The last of Scorpion Wash

MITZPE RAMON, ISRAEL — The 2010 Wooster Geology Israel team finished its work today in the Upper Cretaceous rocks at our northern locality, Wadi Aqrav.  We measured several dozen cobbles from the base of the Menuha Formation, and then collected fossils from the Zihor Formation which we had previously measured.  We are now looking forward to a shabbat dinner at the home of our hosts Yoav and Noa, and then a trip tomorrow to visit Masada and the Dead Sea.

View of the cobble-bearing bedding plane at the base of the Menuha Formation (Late Cretaceous) from the cliff above.

An abraded oyster attached to the bored surface of one of the cobbles. This is the kind of hard-substrate paleontology I enjoy.

On the left is a large ammonite found in the middle of the Zihor Formation. It is encrusted on one side by oysters. On the right is a bit of vertebrate bone incorporated in the cobbles at the base of the Menuha Formation. (Yes, I think it must be from a dinosaur.)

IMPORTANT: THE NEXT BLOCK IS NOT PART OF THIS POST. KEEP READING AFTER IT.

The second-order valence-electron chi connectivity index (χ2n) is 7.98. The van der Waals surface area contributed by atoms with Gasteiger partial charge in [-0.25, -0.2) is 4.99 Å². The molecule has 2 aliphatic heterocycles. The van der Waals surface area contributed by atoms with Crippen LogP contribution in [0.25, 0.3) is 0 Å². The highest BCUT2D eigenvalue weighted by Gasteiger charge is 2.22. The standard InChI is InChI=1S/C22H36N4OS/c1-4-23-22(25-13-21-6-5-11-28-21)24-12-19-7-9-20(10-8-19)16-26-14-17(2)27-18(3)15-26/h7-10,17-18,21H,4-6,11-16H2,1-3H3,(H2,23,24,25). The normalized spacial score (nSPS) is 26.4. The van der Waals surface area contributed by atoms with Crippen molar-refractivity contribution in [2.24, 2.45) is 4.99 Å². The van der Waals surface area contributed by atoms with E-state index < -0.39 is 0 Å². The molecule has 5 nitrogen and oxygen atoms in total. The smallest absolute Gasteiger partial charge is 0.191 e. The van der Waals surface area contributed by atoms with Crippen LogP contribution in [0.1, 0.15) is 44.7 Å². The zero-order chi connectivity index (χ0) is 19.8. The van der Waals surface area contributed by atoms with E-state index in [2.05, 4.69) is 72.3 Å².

About Mark Wilson

Mark Wilson is a Professor of Geology at The College of Wooster. He specializes in invertebrate paleontology, carbonate sedimentology, and stratigraphy. He also is an expert on pseudoscience, especially creationism.
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1 Response to The last of Scorpion Wash

  1. Pingback: Wooster Geologists » Blog Archive » It is always a good day if there are sclerobionts in it

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